So much for blogging by smart phone.
The first version of the previous post had a final paragraph in which I began to make comments about the composition of worship teams in contemporary services — and then, I accidentally published the post before it was finished.
Big fingers on a small device.
Due to that premature posting and an uncompleted final paragraph, I might have unfairly and unintentionally offended some people. I really didn’t mean to.
Sincerely, the point I was trying to make about worship teams in contemporary services was that the musicians and singers tend to be artsy and sophisticated people, and I was going toward the question of whether, in some cases, the fullness of a worship team’s efforts are lost on some visitors (and that might not be important, witness Babette’s Feast).
I should add, too, that I was not aiming the comments at a specific worship team.
Maybe it’s too easy to assume I’m aiming many posts at a local church, but I have attended numerous Sunday contemporary services in the Carolinas, including churches in Raleigh, Cary, Charlotte, Myrtle Beach, and Pawleys Island, as well as across the pond in London and somewhere in Hampshire County, U.K.
Most of the time, the musicianship was outstanding.
My thoughts about the ubiquity, the near cliche’, of contemporary services are not intended to criticize individual musicians and singers and performers, or their abilities.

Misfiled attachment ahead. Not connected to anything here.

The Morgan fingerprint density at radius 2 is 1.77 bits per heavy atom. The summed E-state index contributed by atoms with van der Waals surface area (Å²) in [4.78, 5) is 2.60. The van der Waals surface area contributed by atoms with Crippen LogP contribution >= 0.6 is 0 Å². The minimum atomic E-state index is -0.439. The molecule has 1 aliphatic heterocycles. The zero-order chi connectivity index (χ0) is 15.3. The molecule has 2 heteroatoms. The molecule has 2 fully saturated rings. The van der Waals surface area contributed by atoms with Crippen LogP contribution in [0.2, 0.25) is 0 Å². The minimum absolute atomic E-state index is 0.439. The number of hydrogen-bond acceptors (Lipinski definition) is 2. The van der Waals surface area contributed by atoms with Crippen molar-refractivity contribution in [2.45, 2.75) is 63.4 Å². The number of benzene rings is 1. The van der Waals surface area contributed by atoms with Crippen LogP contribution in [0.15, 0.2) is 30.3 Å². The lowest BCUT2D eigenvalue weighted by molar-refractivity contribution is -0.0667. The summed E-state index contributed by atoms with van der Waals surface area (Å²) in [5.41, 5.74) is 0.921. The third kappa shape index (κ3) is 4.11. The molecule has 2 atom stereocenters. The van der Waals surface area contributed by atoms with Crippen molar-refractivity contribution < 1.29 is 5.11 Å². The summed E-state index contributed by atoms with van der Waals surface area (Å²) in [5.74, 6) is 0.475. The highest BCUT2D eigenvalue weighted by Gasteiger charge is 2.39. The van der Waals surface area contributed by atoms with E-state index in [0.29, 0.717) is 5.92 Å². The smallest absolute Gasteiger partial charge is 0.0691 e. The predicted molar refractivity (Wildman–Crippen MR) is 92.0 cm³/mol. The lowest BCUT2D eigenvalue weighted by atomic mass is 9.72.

Twenty years ago, an early version of Crossroads Fellowship (a church that only had contemporary services) was meeting in Sanderson High School in Raleigh, N.C. There, I frequently heard an outstanding saxophone player who I remember to this day. I also recall a bass player who was good enough to play gigs (jazz maybe?) around town, in addition to his service at Crossroads on Sunday mornings.
Not all contemporary services have skits and short dramas, but back when Beach Church was Myrtle Beach Community Church, I played parts in two short performances, and I wrote a short play that was used in another Sunday morning service.
So, today, while I was out and about, when I realized the post had been published prematurely, I decided to delete the entire final paragraph as a quick and easy solution.
But I realized that some people might have seen the first version and, due to the uncompleted paragraph, might have thought I was ending with a snide remark about the worship teams. I wasn’t and I apologize for any undeserved offenses.